First Season of Excavations at Abel Beth Maacah
The excavators of Abel Beth Maacah provide a summary of their first season of digging at the ASOR Blog. After an introduction, they explain what they are looking for.
For one thing, there is Abel’s Aramean connection. References to a political entity called “Aram Maacah” (1 Chronicles 19:6) and to the “king of Maacah” (2 Samuel 10:6, 8) evoke possibilities of Aramean presence at the site, allowing us to examine such an entity in relation to other presumed Aramean sites like Bethsaida, Tel Hadar, and En Gev. Even though the Arameans are specifically mentioned in ancient records, we know very little about them “on the ground,” especially within the borders of modern Israel. Can they be defined in terms of a distinct material culture? The location of Abel Beth Maacah on the northern borders of Israel (then and now) makes this site a viable candidate for the study of Aramean cultural and political influences.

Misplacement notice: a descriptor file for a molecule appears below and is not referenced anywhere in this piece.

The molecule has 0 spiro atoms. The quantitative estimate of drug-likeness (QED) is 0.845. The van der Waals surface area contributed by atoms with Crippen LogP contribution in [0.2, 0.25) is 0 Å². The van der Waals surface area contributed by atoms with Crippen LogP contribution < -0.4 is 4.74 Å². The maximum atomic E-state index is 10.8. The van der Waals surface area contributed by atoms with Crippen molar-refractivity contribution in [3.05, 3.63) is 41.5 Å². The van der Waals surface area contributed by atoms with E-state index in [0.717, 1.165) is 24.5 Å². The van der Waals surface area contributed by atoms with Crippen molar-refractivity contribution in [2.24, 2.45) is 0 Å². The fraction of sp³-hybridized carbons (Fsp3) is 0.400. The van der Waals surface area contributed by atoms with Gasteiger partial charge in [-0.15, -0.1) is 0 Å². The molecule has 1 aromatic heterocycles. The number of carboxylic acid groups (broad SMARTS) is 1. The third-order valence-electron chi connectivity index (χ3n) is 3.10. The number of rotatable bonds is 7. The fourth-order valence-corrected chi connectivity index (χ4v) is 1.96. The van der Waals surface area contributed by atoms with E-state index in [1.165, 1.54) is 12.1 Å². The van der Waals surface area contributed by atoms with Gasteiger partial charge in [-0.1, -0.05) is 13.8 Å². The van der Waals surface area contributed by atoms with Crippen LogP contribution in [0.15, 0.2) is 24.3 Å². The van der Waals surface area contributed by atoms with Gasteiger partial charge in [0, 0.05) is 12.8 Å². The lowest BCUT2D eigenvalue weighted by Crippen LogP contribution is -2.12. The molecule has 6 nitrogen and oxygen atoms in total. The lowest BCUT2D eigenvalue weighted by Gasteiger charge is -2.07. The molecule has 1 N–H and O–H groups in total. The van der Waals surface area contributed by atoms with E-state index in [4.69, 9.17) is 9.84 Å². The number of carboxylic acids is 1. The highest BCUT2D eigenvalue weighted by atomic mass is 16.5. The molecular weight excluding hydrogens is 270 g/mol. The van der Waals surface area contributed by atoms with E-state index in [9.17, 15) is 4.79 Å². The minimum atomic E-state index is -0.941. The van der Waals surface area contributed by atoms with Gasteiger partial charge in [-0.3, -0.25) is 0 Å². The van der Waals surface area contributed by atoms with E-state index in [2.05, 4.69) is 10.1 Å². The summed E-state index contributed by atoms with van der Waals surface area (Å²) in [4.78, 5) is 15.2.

Passages in the Hebrew Bible suggest that Abel Beth Maacah became an Israelite town during David’s reign, and it apparently remained so until its destruction by the Assyrian king Tiglath-pileser III in 733 BCE. In the story of the Wise Woman of Abel Beth Maacah (2 Samuel 20:14-22), the city is enigmatically referred to as “a mother in Israel.” Her power and influence is apparent in that she directly negotiates the surrender of the Benjaminite rebel Sheba ben Bichri with Joab, David’s military commander.
The Abel Beth Maacah project is also intent on pursuing Phoenician connections in Iron Age II. The city’s location on a branch road of the International Highway leading north to Ijon (Tell ed-Dibbin) in Lebanon’s Marj Ayyun Valley, and roads leading west to Tyre and Sidon, will enable us to study cross-cultural ties with coastal Lebanon during the Bronze Age and Iron Age.
The report continues with some suggestions as to why the site has never been excavated before along with a description of this season’s prize find. I’m hoping they find another copy of the Tel Dan Inscription. Intact, of course.
The Huleh valley with Abel Beth Maacah and Mount Hermon.
Photo by A.D. Riddle.